In the subsequent case, Ryan v CARL Corp, 23 F Supp 2d 1146 (ND Cal, 1998), CARL ran a database which indexed various articles, but did not contain the content of the articles. When a party wished to have a copy of an article it had located on the database, it would place an order and CARL would photocopy it from the original publication and send it to the requesting party for a fee. CARL also sent a cheque to the publisher for a licence fee and, on the first occasion for a particular publisher, requested permission to do so in future. If permission was granted or the cheque was cashed without comment, CARL would carry on as before. If permission was refused CARL would block the entry in the database so as not to accept orders in future for the blocked publication or article. No attempt to contact the copyright owner of the original article was made.
Prior to certification of the class action, the plaintiffs sought partial summary judgment based on Section 201(c). The defendants argued as their defence that they acted under licence. The district court did not decide that the defendants had infringed the plaintiffs' copyright. While it held that authors and not publishers had the right to reproduce individual contributions to a collective work, it did not decide whether copying the article reproduced the original article or the collective work. It therefore allowed the defence of licence to proceed to trial.
What are the differences in the Canadian statutory scheme that will influence the reasoning of the courts having to address the issue? First, the Canadian legislation raises an issue between the rights of freelance and employee-authors. Section 13 of the Copyright Act provides that the author of a work shall be the first owner of the copyright, but then provides:
"Where the author of a work was in the employment of some other person under a contract of service or apprenticeship and the work was made in the course of his employment by that person, the person by whom the author was employed shall, in the absence of any agreement to the contrary, be the first owner of the copyright, but where the work is an article or other contribution to a newspaper, magazine or similar periodical, there shall, in the absence of any agreement to the contrary, be deemed to be reserved to the author a right to restrain the publication of the work, otherwise than as part of a newspaper, magazine or similar periodical."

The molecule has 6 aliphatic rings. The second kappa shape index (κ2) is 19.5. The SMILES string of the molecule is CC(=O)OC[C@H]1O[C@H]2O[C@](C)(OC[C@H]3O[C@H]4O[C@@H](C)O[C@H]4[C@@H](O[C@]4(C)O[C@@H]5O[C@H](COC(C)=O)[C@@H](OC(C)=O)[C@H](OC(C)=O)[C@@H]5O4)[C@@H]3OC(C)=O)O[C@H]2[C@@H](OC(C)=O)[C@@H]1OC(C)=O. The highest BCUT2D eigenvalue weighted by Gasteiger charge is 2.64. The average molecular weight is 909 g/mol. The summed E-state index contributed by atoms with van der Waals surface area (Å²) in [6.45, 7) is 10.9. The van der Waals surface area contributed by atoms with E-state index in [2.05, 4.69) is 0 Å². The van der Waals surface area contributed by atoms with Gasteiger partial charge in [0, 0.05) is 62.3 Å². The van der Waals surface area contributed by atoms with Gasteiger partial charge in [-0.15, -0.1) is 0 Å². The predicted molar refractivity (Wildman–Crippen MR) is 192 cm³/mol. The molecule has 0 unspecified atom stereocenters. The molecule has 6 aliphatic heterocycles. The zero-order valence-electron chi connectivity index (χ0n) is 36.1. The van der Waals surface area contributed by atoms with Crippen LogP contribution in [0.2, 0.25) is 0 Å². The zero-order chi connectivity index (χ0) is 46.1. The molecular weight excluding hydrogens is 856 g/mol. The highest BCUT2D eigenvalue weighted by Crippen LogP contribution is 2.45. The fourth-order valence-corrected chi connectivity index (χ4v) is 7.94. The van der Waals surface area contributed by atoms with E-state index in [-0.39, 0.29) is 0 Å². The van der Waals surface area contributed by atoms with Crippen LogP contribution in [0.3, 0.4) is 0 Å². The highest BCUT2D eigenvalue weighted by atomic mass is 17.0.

By contrast, Section 201(b) of Title 17 provides that for 'works for hire' all rights vest in the employer who is considered the author of the work. Thus, employee-authors in the United States have no copyright under Title 17 respecting their article while in Canada there is a restricted right to prevent publication of the work, "otherwise than as part of a newspaper, magazine or similar periodical".
Issues remain. For example:
All of these questions are yet to be answered by case law. The Canadian Copyright Act defines a collective work as "(a) an encyclopaedia, dictionary, year book or similar work; (b) a newspaper, review, magazine or similar periodical; and (c) any work written in distinct parts by different authors, or in which works or parts of works of different authors are incorporated." However, there is no statutory provision that attempts to define the respective rights of the authors of the individual articles and the owner of the right in the collective work.
It appears that the drafters of the legislation proceeded on the basis that since the publisher of a collective work would require a licence from each author in order to publish, the question of the extent of the licence being granted would be an essential part of the negotiation.
Publishers, in the long run, have the most to lose by not managing the risk to which they are exposed. Every day that publishers sell access to information for which their legal rights are unclear increases their risk. Remedies under the Copyright Act include those provided by Section 35 which provides:
"(1) Where a person infringes copyright, the person is liable to pay such damages to the owner of the copyright as the owner has suffered due to the infringement and in addition to those damages, such part of the profits that the infringer has made from the infringement and that were not taken into account in calculating the damages as the court considers just.
(2) Proof of profits. In proving profits, (a) the plaintiff shall be required to prove only receipts or revenues derived from the infringement; and (b) the defendant shall be required to prove every element of cost that the defendant claims."
The court has the additional power to require delivery-up of all infringing copies. If such an order were made in a class action suit, the effect could effectively destroy the database, and that which remained could be of little commercial worth.
The challenges the Canadian courts and lawyers acting for authors and publishers face will require creative solutions if they are to be overcome, but the problem can not simply be ignored.
For further information on this topic please contact Peter EJ Wells at Lang Michener by telephone (+1 416 360 8600) or by fax (+1 416 365 1719) or by email (email@example.com).
The materials contained on this web site are for general information purposes only and are subject to the disclaimer.
The materials contained on this website are for general information purposes only and are subject to the disclaimer.